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Five ways procurement can work better with internal stakeholders

Posted on 08/07/2014 by Jamie Eaton in Category Managed Services
We recently held a webinar with Spend Matters to debate ways in which procurement professionals can work better with internal stakeholders. The webinar featured expert opinion from Peter Smith, Managing Editor of Spend Matters and our very own Jon Milton, Business Development Director​.

Better working relationships with internal stakeholders have never been more important in procurement, as professionals from Category Managers to CPO’s look to add greater value to the business at large. Working better with internal stakeholders sounds fairly simple but large businesses are complex and, without collaboration of strategy, objectives and working practices, situations can quickly develop where there are misaligned and contradictory practices.

In the category of temporary labour, it is essential for procurement to collaborate with colleagues in human resources, finance and operations to ensure the businesses’ temporary recruitment needs are met with value for money. The webinar highlighted five ways procurement can work better with internal stakeholders and from a temporary labour perspective, these are:

1. Put yourself in the shoes of your stakeholders

Firstly, it is important for procurement to take the time to understand their stakeholder’s role and the key issues concerning their hiring activity, spend and usage of temporary labour. Having this ability to view situations from a variety of perspectives is important to get buy-in from various stakeholders.

To effectively manage temporary recruitment in complex and diverse businesses can be a challenge. Procurement must ensure they understand the needs of all hiring managers and departments in terms of their approach to hiring (short-term unplanned to long-term planned), the types of roles, volumes of workers, usage patterns (such as seasonal trends) and the number of recruitment agencies used. Understanding these challenges from the perspective of the stakeholder is crucial for procurement to add value.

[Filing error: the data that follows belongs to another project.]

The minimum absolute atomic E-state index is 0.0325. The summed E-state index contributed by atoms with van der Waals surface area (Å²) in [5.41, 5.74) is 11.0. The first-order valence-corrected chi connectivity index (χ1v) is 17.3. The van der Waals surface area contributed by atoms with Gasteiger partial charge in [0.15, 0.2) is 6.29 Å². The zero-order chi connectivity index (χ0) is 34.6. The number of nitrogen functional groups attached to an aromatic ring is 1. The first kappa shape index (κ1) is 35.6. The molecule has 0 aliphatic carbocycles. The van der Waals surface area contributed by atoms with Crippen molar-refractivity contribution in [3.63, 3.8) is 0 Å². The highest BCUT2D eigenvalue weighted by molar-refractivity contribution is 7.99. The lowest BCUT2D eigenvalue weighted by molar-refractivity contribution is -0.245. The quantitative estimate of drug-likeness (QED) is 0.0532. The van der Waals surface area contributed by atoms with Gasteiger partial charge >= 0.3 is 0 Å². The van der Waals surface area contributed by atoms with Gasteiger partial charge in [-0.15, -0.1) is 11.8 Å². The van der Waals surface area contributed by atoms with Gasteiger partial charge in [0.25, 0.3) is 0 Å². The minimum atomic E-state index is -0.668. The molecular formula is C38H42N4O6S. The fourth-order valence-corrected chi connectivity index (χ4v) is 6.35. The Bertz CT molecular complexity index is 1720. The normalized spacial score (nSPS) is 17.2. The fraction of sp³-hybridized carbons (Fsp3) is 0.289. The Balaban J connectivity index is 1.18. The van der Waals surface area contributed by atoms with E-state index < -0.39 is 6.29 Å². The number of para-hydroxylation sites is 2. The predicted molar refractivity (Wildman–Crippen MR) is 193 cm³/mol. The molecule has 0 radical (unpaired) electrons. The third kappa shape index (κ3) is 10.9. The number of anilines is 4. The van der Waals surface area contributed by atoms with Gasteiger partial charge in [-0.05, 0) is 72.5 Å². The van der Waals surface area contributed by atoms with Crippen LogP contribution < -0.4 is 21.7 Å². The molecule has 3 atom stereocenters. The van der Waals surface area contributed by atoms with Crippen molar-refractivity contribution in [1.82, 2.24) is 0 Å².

2. Identify and support what is most important to them and achievement of their goals

Secondly, being personal in your approach to identify and support your various stakeholders is crucial for procurement. The usage of temporary workers is likely to vary by division, location and even by hiring manager. You may have divisions that have a high volume of homogenous temporary roles that require workers to be available with little notice. Others may have low or disparate usage but require a long lead in time to secure the best available candidates. Identifying this complexity is crucial in order to procure a solution that helps your stakeholders achieve their goals.

3. Work together in terms of input into key elements of the procurement process – e.g. selection of suppliers, performance management and review

Having put yourself in the shoes of your stakeholders and identifying what is important to them, it is essential for your stakeholders to have input into key elements of the procurement process. From a temporary labour perspective, this will be the type of recruitment model required (from a sole supply arrangement, Preferred Supplier List (PSL) or Managed Service Provider in either a neutral vendor or master vendor basis) or the quality of service required. Agreement of performance management metrics and review processes is also essential for procurement to ensure on-going collaboration with stakeholders.

4. Provide a feedback loop in terms of supplier (and indeed procurement) performance

An agreed process for feedback is essential for procurement and your internal stakeholders. This helps procurement ensure recruitment agencies are helping your stakeholders achieve their objectives and to sense check that the services procured are fit for purpose.

5. Find and use technology that works as an enabler, not a barrier

Too often procurement purchase technology to help better manage the temporary recruitment category through central control of usage, visibility of recruitment spend and management information. This can frustrate hiring managers if the system is overly complex, cumbersome or an administrative burden. Getting stakeholder buy-in to the use of technology is crucial for it to be an enabler and not a barrier.

By following the five steps highlighted and explained in further detail on the webinar, you’ll dramatically improve stakeholder engagement. You can view the full webinar now on our Youtube channel​.​